When news that more quick-serve and fast-casual restaurants were experimenting with alcohol beverage service emerged in the last decade, many operators and experts followed it with a skepticism chaser. Analysts warned that costly liquor licensing, regulatory details, and staffing issues were just a few hurdles that could offset any potential sales of a few stiff drinks.
The warnings, however, fell on deaf ears. Many concepts leaned in to alcohol service. Chipotle went upscale with hand-shaken Patrón margaritas. Smashburger took a regional approach to craft beer, and Shake Shack incorporated proprietary wine and beer.
“Fast casuals still smell blood in the casual segment,” says Maeve Webster, senior director at Chicago-based menu research firm Datassential. Bar and alcohol service has been one bright spot for casual-dining restaurants in the post-recession economy, Webster says, and with fast casuals wanting to steal more market share from full service, alcohol is one of the ways to do it.
Operators who have taken the plunge concede that serving alcohol isn’t always easy, but is worthwhile.
“Serving alcohol is challenging to all in the fast-casual sector,” says Larry Leith, founder of Tokyo Joe’s, an Asian fast-casual concept with locations in Arizona and Colorado. “You have to jump through a lot of hoops, and it’s a small percentage of sales, so it has to be worth it.”
Historically, alcohol has been all about the sales volume, prompting many limited-service operators to ask, If the sales are not significant, why do it? Leith says an alcoholic beverage program has a unique ability to enhance a consumer’s experience.
“We believe it’s important to the dining experience,” he says. “We’ve pushed the quality of the food so high, it seems fitting to pair beverages with it. I want a beer with sushi, and I think a lot of people do.”
At 800 Degrees Neapolitan Pizzeria, chef Anthony Carron says alcohol service puts the fast-casual chain in the date-spot category and captures more dinner traffic. With one of its units located in downtown Los Angeles, 800 Degrees can draw in diners out on the town for the night. Units in Las Vegas and Pasadena and Santa Monica, California, see similar crowds.
The brand is considering offering classic cocktails in classic glassware, too. But the drinks will still be approachable, Carron adds—and affordable.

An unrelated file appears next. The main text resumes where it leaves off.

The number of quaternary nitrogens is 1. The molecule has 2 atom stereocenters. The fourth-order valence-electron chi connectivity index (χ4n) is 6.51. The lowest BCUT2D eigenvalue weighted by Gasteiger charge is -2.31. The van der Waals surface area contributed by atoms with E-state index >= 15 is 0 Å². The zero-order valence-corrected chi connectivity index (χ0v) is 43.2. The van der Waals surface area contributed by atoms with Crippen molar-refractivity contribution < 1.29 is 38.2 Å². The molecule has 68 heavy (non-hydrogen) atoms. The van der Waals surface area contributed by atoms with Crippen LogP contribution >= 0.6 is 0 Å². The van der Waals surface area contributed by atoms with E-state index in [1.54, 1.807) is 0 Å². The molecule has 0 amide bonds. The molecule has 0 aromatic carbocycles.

At 28-unit Tokyo Joe’s, the menu has included different sake mixed drinks, a Mai Tai, and some wine, but bottled Asian beer is the brand’s sweet spot. The unique offering is such a staple that the restaurants use recycled beer bottles to serve soy sauce at the table, Leith says. The brand’s latest addition to the lineup, Buddha Beer, has been especially popular, he adds.
Chop Daddy’s, a 500-square-foot barbecue concept located in Venice, California, is partnering with Adam Fleischman’s AdVantage Restaurant Partners to open 12 locations in the Los Angeles area over the next four years, and alcohol service will be important to those expansion plans, says CEO Jon Swire.
“We don’t aim to be a bar or a sports bar,” Swire says. “We want to serve beer, wine, cider, and a South Korean soju drink made from distilled ethanol and water because they go great with barbecue and enhance the experience.”
Increased profits are part of Swire’s motivation to offer alcoholic beverages, but not the biggest motivation, he says. The new restaurants will aim to hit the 10–11 percent mark as its total volume.
That’s a reasonable goal, according to industry statistics. Donna Hood Crecca, senior director of the Adult Beverage Resource Group at Chicago-based research firm Technomic, points to other numbers that justify alcohol in the limited-service setting. Recent research showed 42 percent of drinking-age adults order an alcoholic beverage at casual-dining restaurants, while 24 percent do so at fast casual. That looks like a huge discrepancy at first glance, but considering the relatively low numbers of fast-casual chains that offer alcoholic beverages, 24 percent is not too shabby, Crecca says. The numbers are slightly higher among Millennial diners and Hispanics, which are both important segments for less-expensive dinner settings.
“Our surveys also show a high interest level in seeing more fast casuals serving alcohol,” she says. “Anything fast casual does is important because it’s the fastest-growing segment in the industry. It continues to show double-digit growth and outpace the industry overall.”
As alcoholic beverage programs have helped fast casuals blur the lines between segments, some quick-service brands have experimented with wine and beer, too. Starbucks led the charge with its Starbucks Evenings program, in which certain locations offer wine, beer, and small plates after 5 p.m. Datassential’s Webster says it’s possible alcohol sales will pick up at chains like Starbucks and other lunch-based quick serves looking to offer more robust dinner options.
“[Quick service] can handle alcoholic beverages; it’s a mature segment and has the power to put new systems into place,” Webster says. “As with coffee service, there are some operational challenges, and it may not happen overnight, but [fast food] will get there.”
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